Two beer brands sandwich (verb) an ice cream bar brand this week, with work from Ho Chi Minh City, Florence, and Beijing.
Rooster Beers is a microbrewery in Ho Chi Minh City, Vietnam, producing six classic beers (blonde, pale, dark, hefe, IPA, and pilsner) and no “wacky flavored beers”. Previously named Phat Rooster Beers and with a very questionable old logo, Rooster Beers worked with local firm Rice Creative on a new identity that is deceivingly straightforward featuring nothing more than Eurostile — who knew it could look so good?! — and a simple, realistic illustration of a rooster. The biggest graphic design trick is setting the name on a path on the cans but other than that it’s just straight-up, bold simplicity in a strong color palette that mixes its colors to perfection, starting with the signature yellow and red. Using stickers to brand motorcycles and kegs is not only budget-friendly but it looks bad-ass as well. See full project
Gruvi is a new range of ice cream bars from Sammontana, a leading Italian producer of industrial ice cream and frozen goods. The identity, designed by Florence, Italy-based Auge Design, pays off on the name (also created by Auge Design) with a groovy, jumbled wordmark that, on the packaging, is covered by a great product photo that has been fantastically well silhouetted and literally looks like the ice cream bar is sitting there on the box. This is such a great take on the obligatory product/ingredient photos usually seen on mainstream packaging as, here, they become the hero visual of the design. Even the Sammontana logo, which is cute but not great, looks good on the boxes, as the wordmark makes room for it with the “U” being smaller. The dark blue of the wordmark looks great on the three colors, especially the pistachio one, even more especially because I love pistachio ice cream. See full project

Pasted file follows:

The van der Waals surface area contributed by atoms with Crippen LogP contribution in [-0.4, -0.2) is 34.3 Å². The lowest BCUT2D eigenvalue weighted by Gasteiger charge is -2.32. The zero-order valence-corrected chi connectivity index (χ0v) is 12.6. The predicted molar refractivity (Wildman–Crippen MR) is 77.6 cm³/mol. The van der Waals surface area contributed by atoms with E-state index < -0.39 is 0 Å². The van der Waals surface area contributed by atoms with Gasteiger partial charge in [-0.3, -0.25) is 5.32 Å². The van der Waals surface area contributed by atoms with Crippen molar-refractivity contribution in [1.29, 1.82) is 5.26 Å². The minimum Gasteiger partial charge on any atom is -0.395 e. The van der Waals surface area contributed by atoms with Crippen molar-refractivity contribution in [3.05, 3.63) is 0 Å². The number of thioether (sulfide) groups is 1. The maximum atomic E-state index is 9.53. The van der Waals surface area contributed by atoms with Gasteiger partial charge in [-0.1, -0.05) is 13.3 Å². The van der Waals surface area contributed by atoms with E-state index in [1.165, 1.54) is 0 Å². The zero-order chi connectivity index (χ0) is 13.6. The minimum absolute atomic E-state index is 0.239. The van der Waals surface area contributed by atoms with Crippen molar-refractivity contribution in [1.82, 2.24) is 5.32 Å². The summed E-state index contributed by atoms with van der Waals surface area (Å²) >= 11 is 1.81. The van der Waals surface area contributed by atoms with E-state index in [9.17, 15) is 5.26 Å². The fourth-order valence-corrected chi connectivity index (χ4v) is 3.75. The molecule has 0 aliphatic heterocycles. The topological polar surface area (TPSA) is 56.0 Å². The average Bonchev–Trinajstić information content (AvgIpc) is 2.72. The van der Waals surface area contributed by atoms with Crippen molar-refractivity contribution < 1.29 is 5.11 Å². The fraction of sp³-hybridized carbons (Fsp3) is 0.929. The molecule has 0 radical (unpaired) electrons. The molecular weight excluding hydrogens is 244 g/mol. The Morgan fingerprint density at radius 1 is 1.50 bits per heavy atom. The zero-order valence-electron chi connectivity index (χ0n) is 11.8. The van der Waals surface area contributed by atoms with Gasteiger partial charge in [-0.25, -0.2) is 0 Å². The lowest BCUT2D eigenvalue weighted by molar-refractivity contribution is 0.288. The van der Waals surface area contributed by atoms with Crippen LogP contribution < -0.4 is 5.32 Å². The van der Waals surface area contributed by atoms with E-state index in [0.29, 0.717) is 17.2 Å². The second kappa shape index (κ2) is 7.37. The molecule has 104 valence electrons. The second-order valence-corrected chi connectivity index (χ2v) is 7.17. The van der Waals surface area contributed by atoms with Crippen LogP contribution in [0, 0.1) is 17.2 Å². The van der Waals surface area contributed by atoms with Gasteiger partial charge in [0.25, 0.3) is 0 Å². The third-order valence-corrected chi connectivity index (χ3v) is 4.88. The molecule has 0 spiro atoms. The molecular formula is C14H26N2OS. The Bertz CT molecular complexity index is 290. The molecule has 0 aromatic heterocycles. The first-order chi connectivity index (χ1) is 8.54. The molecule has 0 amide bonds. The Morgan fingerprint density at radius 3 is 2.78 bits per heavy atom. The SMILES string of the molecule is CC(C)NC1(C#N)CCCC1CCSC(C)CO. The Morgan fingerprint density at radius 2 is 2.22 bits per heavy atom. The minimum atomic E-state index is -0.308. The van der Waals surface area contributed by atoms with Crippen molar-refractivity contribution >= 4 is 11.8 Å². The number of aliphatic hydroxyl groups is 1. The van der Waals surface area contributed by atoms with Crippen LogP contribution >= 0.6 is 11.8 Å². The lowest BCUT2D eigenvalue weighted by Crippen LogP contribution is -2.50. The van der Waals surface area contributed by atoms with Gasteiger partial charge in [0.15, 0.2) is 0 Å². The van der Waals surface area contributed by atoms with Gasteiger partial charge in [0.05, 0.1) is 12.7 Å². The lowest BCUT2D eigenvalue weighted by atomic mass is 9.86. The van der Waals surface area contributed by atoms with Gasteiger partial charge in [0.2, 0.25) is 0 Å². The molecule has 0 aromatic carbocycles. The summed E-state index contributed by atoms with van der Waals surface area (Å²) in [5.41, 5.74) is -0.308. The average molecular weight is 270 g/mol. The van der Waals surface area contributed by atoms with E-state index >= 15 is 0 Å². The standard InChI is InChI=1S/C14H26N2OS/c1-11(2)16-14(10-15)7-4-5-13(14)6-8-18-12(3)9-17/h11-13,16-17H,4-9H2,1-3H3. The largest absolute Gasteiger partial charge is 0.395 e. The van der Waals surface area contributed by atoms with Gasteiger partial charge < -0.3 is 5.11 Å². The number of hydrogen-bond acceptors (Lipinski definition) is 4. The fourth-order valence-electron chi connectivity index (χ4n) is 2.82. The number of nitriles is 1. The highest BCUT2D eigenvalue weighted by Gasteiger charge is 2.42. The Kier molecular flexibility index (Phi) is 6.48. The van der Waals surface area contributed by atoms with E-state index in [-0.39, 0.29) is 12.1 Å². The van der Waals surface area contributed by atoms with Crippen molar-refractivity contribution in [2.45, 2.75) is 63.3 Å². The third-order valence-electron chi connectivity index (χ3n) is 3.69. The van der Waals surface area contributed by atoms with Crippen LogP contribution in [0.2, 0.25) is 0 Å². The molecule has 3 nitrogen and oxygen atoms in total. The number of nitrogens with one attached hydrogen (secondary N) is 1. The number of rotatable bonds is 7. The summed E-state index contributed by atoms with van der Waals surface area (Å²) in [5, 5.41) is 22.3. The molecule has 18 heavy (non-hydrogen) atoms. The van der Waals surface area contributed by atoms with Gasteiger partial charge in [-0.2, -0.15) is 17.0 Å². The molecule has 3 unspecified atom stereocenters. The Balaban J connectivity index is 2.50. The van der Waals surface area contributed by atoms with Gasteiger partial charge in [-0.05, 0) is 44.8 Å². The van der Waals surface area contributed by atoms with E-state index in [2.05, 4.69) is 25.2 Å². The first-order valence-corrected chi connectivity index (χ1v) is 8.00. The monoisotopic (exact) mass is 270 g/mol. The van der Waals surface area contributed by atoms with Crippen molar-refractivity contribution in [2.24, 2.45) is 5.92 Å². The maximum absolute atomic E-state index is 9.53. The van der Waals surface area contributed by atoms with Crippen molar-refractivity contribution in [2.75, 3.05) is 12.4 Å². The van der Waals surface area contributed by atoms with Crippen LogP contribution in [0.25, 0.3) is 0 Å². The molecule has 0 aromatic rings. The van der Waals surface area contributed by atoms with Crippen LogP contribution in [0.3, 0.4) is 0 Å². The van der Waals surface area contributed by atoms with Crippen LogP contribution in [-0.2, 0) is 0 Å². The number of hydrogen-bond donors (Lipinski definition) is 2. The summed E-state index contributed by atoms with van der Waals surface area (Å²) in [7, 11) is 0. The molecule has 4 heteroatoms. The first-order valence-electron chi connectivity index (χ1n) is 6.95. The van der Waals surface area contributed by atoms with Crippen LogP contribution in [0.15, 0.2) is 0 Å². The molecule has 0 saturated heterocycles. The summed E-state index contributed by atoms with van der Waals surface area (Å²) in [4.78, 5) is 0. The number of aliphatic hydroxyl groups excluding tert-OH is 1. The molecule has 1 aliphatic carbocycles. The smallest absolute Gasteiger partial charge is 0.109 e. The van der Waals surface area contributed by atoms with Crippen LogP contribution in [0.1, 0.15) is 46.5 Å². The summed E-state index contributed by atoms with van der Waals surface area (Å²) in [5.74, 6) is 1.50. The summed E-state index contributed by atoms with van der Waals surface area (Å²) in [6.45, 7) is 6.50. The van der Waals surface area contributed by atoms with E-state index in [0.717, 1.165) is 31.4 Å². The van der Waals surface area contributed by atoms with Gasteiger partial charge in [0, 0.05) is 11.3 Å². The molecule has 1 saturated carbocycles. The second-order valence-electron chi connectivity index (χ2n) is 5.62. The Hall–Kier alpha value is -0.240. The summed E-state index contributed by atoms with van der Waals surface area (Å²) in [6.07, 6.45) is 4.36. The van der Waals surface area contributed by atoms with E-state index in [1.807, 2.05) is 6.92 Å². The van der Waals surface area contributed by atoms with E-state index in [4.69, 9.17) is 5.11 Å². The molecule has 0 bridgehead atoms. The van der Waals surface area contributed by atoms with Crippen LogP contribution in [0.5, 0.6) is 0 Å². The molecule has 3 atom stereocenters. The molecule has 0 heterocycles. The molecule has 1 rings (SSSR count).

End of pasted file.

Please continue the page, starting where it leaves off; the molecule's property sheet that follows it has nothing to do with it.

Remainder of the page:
Myth Monkey Beer is a microbrewery located in Wuhu, China, and, as opposed to Rooster Beers, they do make some of those wacky flavored beers, where their signature beers are “fruity and fragrant, appealing to a younger, more casual audience”. The identity, designed by Beijing, China-based Meat, features a great, funky drawing of a monkey with matching ink traps to those of its two wordmarks in Latin and Chinese — you know how much I love ink traps, so a triple serving across icon and languages is guaranteed satisfaction. The black and white approach on the logo works great and I wish they had kept it like that for the beer labels as I think that would have been epic but I can also appreciate the opposite end of the spectrum where they went with some striking color combinations and slightly stranger layouts. I’m here for that 6-pack box, though. See full project